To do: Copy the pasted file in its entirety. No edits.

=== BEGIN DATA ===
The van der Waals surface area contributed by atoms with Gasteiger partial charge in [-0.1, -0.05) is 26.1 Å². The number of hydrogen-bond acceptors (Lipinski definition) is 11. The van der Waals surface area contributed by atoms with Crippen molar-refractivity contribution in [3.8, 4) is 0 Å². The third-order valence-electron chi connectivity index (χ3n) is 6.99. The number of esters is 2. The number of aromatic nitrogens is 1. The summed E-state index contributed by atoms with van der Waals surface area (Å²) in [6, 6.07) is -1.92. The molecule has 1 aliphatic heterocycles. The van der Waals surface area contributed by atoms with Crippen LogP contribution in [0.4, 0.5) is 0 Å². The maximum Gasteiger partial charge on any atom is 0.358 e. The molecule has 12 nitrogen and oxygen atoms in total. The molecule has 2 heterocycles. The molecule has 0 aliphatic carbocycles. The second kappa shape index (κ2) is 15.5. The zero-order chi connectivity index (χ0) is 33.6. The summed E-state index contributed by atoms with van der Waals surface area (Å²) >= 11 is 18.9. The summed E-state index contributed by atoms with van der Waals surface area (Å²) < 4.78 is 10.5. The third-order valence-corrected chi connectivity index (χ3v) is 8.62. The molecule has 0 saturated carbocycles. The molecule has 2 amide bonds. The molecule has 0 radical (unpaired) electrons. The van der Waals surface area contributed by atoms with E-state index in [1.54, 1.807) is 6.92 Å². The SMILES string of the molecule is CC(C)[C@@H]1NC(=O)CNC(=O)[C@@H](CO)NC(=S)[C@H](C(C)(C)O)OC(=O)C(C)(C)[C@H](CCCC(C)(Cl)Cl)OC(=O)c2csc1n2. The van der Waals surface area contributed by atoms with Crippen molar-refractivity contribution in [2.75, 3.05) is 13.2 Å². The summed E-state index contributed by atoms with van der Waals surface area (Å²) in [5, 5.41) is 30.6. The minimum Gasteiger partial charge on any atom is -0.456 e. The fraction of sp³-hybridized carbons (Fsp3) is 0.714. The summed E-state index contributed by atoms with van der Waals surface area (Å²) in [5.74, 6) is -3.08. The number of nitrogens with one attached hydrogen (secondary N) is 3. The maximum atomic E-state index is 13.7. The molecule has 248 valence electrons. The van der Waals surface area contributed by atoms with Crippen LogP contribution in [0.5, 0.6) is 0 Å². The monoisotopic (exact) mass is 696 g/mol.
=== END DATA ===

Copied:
The van der Waals surface area contributed by atoms with Gasteiger partial charge in [-0.1, -0.05) is 26.1 Å². The number of hydrogen-bond acceptors (Lipinski definition) is 11. The van der Waals surface area contributed by atoms with Crippen molar-refractivity contribution in [3.8, 4) is 0 Å². The third-order valence-electron chi connectivity index (χ3n) is 6.99. The number of esters is 2. The number of aromatic nitrogens is 1. The summed E-state index contributed by atoms with van der Waals surface area (Å²) in [6, 6.07) is -1.92. The molecule has 1 aliphatic heterocycles. The van der Waals surface area contributed by atoms with Crippen LogP contribution in [0.4, 0.5) is 0 Å². The maximum Gasteiger partial charge on any atom is 0.358 e. The molecule has 12 nitrogen and oxygen atoms in total. The molecule has 2 heterocycles. The molecule has 0 aliphatic carbocycles. The second kappa shape index (κ2) is 15.5. The zero-order chi connectivity index (χ0) is 33.6. The summed E-state index contributed by atoms with van der Waals surface area (Å²) >= 11 is 18.9. The summed E-state index contributed by atoms with van der Waals surface area (Å²) < 4.78 is 10.5. The third-order valence-corrected chi connectivity index (χ3v) is 8.62. The molecule has 0 saturated carbocycles. The molecule has 2 amide bonds. The molecule has 0 radical (unpaired) electrons. The van der Waals surface area contributed by atoms with E-state index in [1.54, 1.807) is 6.92 Å². The SMILES string of the molecule is CC(C)[C@@H]1NC(=O)CNC(=O)[C@@H](CO)NC(=S)[C@H](C(C)(C)O)OC(=O)C(C)(C)[C@H](CCCC(C)(Cl)Cl)OC(=O)c2csc1n2. The van der Waals surface area contributed by atoms with Crippen molar-refractivity contribution in [2.75, 3.05) is 13.2 Å². The summed E-state index contributed by atoms with van der Waals surface area (Å²) in [5, 5.41) is 30.6. The minimum Gasteiger partial charge on any atom is -0.456 e. The fraction of sp³-hybridized carbons (Fsp3) is 0.714. The summed E-state index contributed by atoms with van der Waals surface area (Å²) in [5.74, 6) is -3.08. The number of nitrogens with one attached hydrogen (secondary N) is 3. The maximum atomic E-state index is 13.7. The molecule has 248 valence electrons. The van der Waals surface area contributed by atoms with Crippen LogP contribution in [0.5, 0.6) is 0 Å². The monoisotopic (exact) mass is 696 g/mol.